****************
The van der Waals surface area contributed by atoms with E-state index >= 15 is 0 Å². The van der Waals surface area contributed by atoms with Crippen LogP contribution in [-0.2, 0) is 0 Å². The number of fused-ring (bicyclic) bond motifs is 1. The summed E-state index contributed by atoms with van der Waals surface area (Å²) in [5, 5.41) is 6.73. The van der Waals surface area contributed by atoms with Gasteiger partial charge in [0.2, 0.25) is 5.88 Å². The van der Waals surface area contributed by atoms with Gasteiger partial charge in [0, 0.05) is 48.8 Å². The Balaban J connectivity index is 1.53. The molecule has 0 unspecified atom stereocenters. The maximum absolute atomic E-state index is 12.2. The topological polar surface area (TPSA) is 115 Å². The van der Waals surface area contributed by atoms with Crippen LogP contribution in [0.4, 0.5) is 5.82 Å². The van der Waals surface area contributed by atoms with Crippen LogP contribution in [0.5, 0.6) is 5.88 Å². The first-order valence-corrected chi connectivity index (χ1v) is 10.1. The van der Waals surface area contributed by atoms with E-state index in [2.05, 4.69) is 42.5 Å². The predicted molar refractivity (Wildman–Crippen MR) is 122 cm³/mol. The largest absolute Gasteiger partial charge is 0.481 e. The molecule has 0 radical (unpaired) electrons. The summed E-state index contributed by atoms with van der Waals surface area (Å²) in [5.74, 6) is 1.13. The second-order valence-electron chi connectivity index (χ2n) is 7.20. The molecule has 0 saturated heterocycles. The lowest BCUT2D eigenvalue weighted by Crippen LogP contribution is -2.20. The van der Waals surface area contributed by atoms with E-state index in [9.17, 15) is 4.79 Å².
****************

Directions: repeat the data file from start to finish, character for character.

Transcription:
The van der Waals surface area contributed by atoms with E-state index >= 15 is 0 Å². The van der Waals surface area contributed by atoms with Crippen LogP contribution in [-0.2, 0) is 0 Å². The number of fused-ring (bicyclic) bond motifs is 1. The summed E-state index contributed by atoms with van der Waals surface area (Å²) in [5, 5.41) is 6.73. The van der Waals surface area contributed by atoms with Gasteiger partial charge in [0.2, 0.25) is 5.88 Å². The van der Waals surface area contributed by atoms with Gasteiger partial charge in [0, 0.05) is 48.8 Å². The Balaban J connectivity index is 1.53. The molecule has 0 unspecified atom stereocenters. The maximum absolute atomic E-state index is 12.2. The topological polar surface area (TPSA) is 115 Å². The van der Waals surface area contributed by atoms with Crippen LogP contribution in [0.4, 0.5) is 5.82 Å². The van der Waals surface area contributed by atoms with Crippen LogP contribution in [0.5, 0.6) is 5.88 Å². The first-order valence-corrected chi connectivity index (χ1v) is 10.1. The van der Waals surface area contributed by atoms with E-state index in [2.05, 4.69) is 42.5 Å². The predicted molar refractivity (Wildman–Crippen MR) is 122 cm³/mol. The largest absolute Gasteiger partial charge is 0.481 e. The molecule has 0 radical (unpaired) electrons. The summed E-state index contributed by atoms with van der Waals surface area (Å²) in [5.74, 6) is 1.13. The second-order valence-electron chi connectivity index (χ2n) is 7.20. The molecule has 0 saturated heterocycles. The lowest BCUT2D eigenvalue weighted by Crippen LogP contribution is -2.20. The van der Waals surface area contributed by atoms with E-state index in [9.17, 15) is 4.79 Å².